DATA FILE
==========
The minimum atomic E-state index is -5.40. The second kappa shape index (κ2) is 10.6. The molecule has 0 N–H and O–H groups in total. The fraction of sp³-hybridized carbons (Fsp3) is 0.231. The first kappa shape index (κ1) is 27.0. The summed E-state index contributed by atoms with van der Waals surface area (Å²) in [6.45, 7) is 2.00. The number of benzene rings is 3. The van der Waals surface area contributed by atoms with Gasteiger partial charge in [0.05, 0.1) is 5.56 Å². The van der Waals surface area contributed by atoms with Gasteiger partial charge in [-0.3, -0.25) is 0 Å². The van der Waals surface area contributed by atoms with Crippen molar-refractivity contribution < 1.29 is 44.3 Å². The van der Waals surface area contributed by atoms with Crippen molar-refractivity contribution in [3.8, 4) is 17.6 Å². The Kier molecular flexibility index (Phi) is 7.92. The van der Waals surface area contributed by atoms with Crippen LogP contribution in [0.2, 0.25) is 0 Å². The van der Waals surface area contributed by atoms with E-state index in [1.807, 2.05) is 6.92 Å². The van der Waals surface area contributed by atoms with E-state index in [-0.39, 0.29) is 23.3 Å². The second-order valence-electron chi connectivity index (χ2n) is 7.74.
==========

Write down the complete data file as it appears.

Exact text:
The minimum atomic E-state index is -5.40. The second kappa shape index (κ2) is 10.6. The molecule has 0 N–H and O–H groups in total. The fraction of sp³-hybridized carbons (Fsp3) is 0.231. The first kappa shape index (κ1) is 27.0. The summed E-state index contributed by atoms with van der Waals surface area (Å²) in [6.45, 7) is 2.00. The number of benzene rings is 3. The van der Waals surface area contributed by atoms with Gasteiger partial charge in [0.05, 0.1) is 5.56 Å². The van der Waals surface area contributed by atoms with Gasteiger partial charge in [-0.3, -0.25) is 0 Å². The van der Waals surface area contributed by atoms with Crippen molar-refractivity contribution < 1.29 is 44.3 Å². The van der Waals surface area contributed by atoms with Crippen molar-refractivity contribution in [3.8, 4) is 17.6 Å². The Kier molecular flexibility index (Phi) is 7.92. The van der Waals surface area contributed by atoms with Crippen LogP contribution in [0.2, 0.25) is 0 Å². The van der Waals surface area contributed by atoms with E-state index in [1.807, 2.05) is 6.92 Å². The van der Waals surface area contributed by atoms with E-state index in [-0.39, 0.29) is 23.3 Å². The second-order valence-electron chi connectivity index (χ2n) is 7.74.